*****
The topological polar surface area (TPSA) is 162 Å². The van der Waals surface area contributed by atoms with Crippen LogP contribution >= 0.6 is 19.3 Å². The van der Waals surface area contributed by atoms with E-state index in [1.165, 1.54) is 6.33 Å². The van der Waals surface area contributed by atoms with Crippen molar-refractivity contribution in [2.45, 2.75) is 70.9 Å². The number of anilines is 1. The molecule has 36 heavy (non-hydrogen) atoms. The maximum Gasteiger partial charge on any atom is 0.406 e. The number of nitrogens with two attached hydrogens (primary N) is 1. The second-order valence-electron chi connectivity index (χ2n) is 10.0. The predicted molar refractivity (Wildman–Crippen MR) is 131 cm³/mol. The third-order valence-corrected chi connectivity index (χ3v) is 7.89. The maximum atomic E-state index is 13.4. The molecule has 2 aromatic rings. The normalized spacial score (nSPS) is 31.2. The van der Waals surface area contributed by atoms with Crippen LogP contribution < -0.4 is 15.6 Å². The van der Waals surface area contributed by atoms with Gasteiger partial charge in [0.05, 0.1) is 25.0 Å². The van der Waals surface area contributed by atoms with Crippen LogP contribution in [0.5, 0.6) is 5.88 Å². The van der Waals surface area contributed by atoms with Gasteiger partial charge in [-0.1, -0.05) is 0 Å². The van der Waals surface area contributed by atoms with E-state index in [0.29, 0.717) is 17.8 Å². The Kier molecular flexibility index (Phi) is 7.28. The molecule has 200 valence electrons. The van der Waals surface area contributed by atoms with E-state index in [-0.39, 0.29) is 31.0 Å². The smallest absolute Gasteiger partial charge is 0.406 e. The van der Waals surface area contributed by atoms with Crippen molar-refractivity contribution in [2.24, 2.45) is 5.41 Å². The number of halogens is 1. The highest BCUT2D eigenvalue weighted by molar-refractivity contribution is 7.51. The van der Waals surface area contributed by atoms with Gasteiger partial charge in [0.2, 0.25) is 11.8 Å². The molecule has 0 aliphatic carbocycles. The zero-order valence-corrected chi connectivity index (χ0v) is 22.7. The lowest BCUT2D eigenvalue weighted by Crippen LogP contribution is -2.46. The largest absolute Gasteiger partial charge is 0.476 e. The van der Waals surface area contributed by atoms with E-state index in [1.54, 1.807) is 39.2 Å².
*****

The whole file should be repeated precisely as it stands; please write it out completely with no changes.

The topological polar surface area (TPSA) is 162 Å². The van der Waals surface area contributed by atoms with Crippen LogP contribution >= 0.6 is 19.3 Å². The van der Waals surface area contributed by atoms with E-state index in [1.165, 1.54) is 6.33 Å². The van der Waals surface area contributed by atoms with Crippen molar-refractivity contribution in [2.45, 2.75) is 70.9 Å². The number of anilines is 1. The molecule has 36 heavy (non-hydrogen) atoms. The maximum Gasteiger partial charge on any atom is 0.406 e. The number of nitrogens with two attached hydrogens (primary N) is 1. The second-order valence-electron chi connectivity index (χ2n) is 10.0. The predicted molar refractivity (Wildman–Crippen MR) is 131 cm³/mol. The third-order valence-corrected chi connectivity index (χ3v) is 7.89. The maximum atomic E-state index is 13.4. The molecule has 2 aromatic rings. The normalized spacial score (nSPS) is 31.2. The van der Waals surface area contributed by atoms with Crippen LogP contribution < -0.4 is 15.6 Å². The van der Waals surface area contributed by atoms with Gasteiger partial charge in [0.05, 0.1) is 25.0 Å². The van der Waals surface area contributed by atoms with Crippen LogP contribution in [0.5, 0.6) is 5.88 Å². The van der Waals surface area contributed by atoms with Gasteiger partial charge in [-0.1, -0.05) is 0 Å². The van der Waals surface area contributed by atoms with E-state index in [0.29, 0.717) is 17.8 Å². The Kier molecular flexibility index (Phi) is 7.28. The molecule has 200 valence electrons. The van der Waals surface area contributed by atoms with E-state index in [-0.39, 0.29) is 31.0 Å². The smallest absolute Gasteiger partial charge is 0.406 e. The van der Waals surface area contributed by atoms with Crippen molar-refractivity contribution in [2.24, 2.45) is 5.41 Å². The number of halogens is 1. The highest BCUT2D eigenvalue weighted by molar-refractivity contribution is 7.51. The van der Waals surface area contributed by atoms with Gasteiger partial charge in [0.2, 0.25) is 11.8 Å². The molecule has 0 aliphatic carbocycles. The zero-order valence-corrected chi connectivity index (χ0v) is 22.7. The lowest BCUT2D eigenvalue weighted by Crippen LogP contribution is -2.46. The largest absolute Gasteiger partial charge is 0.476 e. The van der Waals surface area contributed by atoms with E-state index in [1.54, 1.807) is 39.2 Å².